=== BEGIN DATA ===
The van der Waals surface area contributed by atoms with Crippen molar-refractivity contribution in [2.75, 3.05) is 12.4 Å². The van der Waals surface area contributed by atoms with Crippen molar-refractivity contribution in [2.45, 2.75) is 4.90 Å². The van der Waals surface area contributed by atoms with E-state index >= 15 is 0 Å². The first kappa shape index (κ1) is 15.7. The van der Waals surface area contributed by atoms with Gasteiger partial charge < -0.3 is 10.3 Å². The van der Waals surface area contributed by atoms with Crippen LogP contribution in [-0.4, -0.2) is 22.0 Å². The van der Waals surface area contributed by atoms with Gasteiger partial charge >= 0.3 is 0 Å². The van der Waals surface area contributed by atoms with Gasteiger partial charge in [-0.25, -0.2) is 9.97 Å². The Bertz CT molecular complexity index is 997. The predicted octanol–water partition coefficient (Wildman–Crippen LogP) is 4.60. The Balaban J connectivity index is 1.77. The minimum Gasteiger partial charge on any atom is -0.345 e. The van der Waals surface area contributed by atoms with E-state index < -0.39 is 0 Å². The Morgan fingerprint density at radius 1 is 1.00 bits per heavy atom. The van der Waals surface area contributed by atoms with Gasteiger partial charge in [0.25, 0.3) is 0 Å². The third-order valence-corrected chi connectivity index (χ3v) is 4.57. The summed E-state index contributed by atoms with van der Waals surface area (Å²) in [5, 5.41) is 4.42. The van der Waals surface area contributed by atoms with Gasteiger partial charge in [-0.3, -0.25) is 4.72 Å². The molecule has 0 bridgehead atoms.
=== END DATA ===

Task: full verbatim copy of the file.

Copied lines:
The van der Waals surface area contributed by atoms with Crippen molar-refractivity contribution in [2.75, 3.05) is 12.4 Å². The van der Waals surface area contributed by atoms with Crippen molar-refractivity contribution in [2.45, 2.75) is 4.90 Å². The van der Waals surface area contributed by atoms with E-state index >= 15 is 0 Å². The first kappa shape index (κ1) is 15.7. The van der Waals surface area contributed by atoms with Gasteiger partial charge < -0.3 is 10.3 Å². The van der Waals surface area contributed by atoms with Crippen LogP contribution in [-0.4, -0.2) is 22.0 Å². The van der Waals surface area contributed by atoms with Gasteiger partial charge >= 0.3 is 0 Å². The van der Waals surface area contributed by atoms with Gasteiger partial charge in [-0.25, -0.2) is 9.97 Å². The Bertz CT molecular complexity index is 997. The predicted octanol–water partition coefficient (Wildman–Crippen LogP) is 4.60. The Balaban J connectivity index is 1.77. The minimum Gasteiger partial charge on any atom is -0.345 e. The van der Waals surface area contributed by atoms with E-state index < -0.39 is 0 Å². The Morgan fingerprint density at radius 1 is 1.00 bits per heavy atom. The van der Waals surface area contributed by atoms with Gasteiger partial charge in [0.25, 0.3) is 0 Å². The third-order valence-corrected chi connectivity index (χ3v) is 4.57. The summed E-state index contributed by atoms with van der Waals surface area (Å²) in [5, 5.41) is 4.42. The van der Waals surface area contributed by atoms with Gasteiger partial charge in [-0.3, -0.25) is 4.72 Å². The molecule has 0 bridgehead atoms.